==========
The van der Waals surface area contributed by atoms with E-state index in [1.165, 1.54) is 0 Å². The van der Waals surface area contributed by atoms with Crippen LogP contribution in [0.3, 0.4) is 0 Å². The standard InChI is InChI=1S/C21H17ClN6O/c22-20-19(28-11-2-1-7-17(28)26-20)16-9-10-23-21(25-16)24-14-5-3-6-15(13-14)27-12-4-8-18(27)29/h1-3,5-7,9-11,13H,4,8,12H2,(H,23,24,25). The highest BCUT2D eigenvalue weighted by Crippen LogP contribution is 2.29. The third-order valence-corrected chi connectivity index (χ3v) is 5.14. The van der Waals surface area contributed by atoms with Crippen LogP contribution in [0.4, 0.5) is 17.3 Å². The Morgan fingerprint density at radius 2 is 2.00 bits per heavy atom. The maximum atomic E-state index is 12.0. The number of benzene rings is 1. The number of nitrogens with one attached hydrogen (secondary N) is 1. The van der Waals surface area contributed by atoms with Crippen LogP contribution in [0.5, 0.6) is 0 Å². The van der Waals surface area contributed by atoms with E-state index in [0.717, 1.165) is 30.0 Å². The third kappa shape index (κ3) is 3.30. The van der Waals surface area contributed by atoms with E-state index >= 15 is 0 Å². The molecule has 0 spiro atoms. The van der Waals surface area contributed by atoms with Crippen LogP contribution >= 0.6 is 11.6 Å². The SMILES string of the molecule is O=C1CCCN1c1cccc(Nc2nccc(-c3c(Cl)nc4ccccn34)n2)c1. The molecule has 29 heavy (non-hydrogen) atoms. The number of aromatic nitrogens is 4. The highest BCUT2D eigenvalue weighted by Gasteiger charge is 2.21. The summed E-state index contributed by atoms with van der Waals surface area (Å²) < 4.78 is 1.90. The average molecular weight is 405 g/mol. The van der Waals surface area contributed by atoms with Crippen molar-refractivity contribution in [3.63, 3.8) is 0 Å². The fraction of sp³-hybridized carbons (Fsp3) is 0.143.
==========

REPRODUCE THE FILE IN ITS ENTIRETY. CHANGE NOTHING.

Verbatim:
The van der Waals surface area contributed by atoms with E-state index in [1.165, 1.54) is 0 Å². The van der Waals surface area contributed by atoms with Crippen LogP contribution in [0.3, 0.4) is 0 Å². The standard InChI is InChI=1S/C21H17ClN6O/c22-20-19(28-11-2-1-7-17(28)26-20)16-9-10-23-21(25-16)24-14-5-3-6-15(13-14)27-12-4-8-18(27)29/h1-3,5-7,9-11,13H,4,8,12H2,(H,23,24,25). The highest BCUT2D eigenvalue weighted by Crippen LogP contribution is 2.29. The third-order valence-corrected chi connectivity index (χ3v) is 5.14. The van der Waals surface area contributed by atoms with Crippen LogP contribution in [0.4, 0.5) is 17.3 Å². The Morgan fingerprint density at radius 2 is 2.00 bits per heavy atom. The maximum atomic E-state index is 12.0. The number of benzene rings is 1. The number of nitrogens with one attached hydrogen (secondary N) is 1. The van der Waals surface area contributed by atoms with Crippen LogP contribution in [0.5, 0.6) is 0 Å². The van der Waals surface area contributed by atoms with E-state index in [0.717, 1.165) is 30.0 Å². The third kappa shape index (κ3) is 3.30. The van der Waals surface area contributed by atoms with E-state index >= 15 is 0 Å². The molecule has 0 spiro atoms. The van der Waals surface area contributed by atoms with Crippen LogP contribution >= 0.6 is 11.6 Å². The SMILES string of the molecule is O=C1CCCN1c1cccc(Nc2nccc(-c3c(Cl)nc4ccccn34)n2)c1. The molecule has 29 heavy (non-hydrogen) atoms. The number of aromatic nitrogens is 4. The highest BCUT2D eigenvalue weighted by Gasteiger charge is 2.21. The summed E-state index contributed by atoms with van der Waals surface area (Å²) < 4.78 is 1.90. The average molecular weight is 405 g/mol. The van der Waals surface area contributed by atoms with Crippen molar-refractivity contribution in [3.63, 3.8) is 0 Å². The fraction of sp³-hybridized carbons (Fsp3) is 0.143.